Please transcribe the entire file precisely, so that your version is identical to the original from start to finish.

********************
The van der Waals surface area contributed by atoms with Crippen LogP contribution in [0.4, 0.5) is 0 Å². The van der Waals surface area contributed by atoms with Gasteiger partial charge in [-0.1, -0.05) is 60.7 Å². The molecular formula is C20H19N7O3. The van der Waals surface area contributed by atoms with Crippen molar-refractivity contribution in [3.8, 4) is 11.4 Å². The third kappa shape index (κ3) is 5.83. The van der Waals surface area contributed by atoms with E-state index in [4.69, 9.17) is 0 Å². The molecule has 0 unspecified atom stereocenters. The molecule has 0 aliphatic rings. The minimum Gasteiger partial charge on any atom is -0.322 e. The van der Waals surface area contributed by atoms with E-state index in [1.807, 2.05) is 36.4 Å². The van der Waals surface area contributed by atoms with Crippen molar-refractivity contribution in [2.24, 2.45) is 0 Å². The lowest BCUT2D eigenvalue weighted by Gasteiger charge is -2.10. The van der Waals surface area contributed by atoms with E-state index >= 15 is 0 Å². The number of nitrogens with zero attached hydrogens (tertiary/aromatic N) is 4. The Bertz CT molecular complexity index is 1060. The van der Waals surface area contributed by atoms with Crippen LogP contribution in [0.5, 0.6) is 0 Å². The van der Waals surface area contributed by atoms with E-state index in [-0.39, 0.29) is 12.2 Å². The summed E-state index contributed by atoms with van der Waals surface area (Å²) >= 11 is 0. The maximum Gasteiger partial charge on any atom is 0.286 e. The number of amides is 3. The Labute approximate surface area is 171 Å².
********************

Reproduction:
The van der Waals surface area contributed by atoms with Crippen LogP contribution in [0.4, 0.5) is 0 Å². The van der Waals surface area contributed by atoms with Gasteiger partial charge in [-0.1, -0.05) is 60.7 Å². The molecular formula is C20H19N7O3. The van der Waals surface area contributed by atoms with Crippen molar-refractivity contribution in [3.8, 4) is 11.4 Å². The third kappa shape index (κ3) is 5.83. The van der Waals surface area contributed by atoms with E-state index in [4.69, 9.17) is 0 Å². The molecule has 0 unspecified atom stereocenters. The molecule has 0 aliphatic rings. The minimum Gasteiger partial charge on any atom is -0.322 e. The van der Waals surface area contributed by atoms with E-state index in [1.807, 2.05) is 36.4 Å². The van der Waals surface area contributed by atoms with Crippen molar-refractivity contribution in [2.24, 2.45) is 0 Å². The lowest BCUT2D eigenvalue weighted by Gasteiger charge is -2.10. The van der Waals surface area contributed by atoms with E-state index >= 15 is 0 Å². The number of nitrogens with zero attached hydrogens (tertiary/aromatic N) is 4. The Bertz CT molecular complexity index is 1060. The van der Waals surface area contributed by atoms with Crippen LogP contribution in [0.5, 0.6) is 0 Å². The van der Waals surface area contributed by atoms with E-state index in [-0.39, 0.29) is 12.2 Å². The summed E-state index contributed by atoms with van der Waals surface area (Å²) >= 11 is 0. The maximum Gasteiger partial charge on any atom is 0.286 e. The number of amides is 3. The Labute approximate surface area is 171 Å².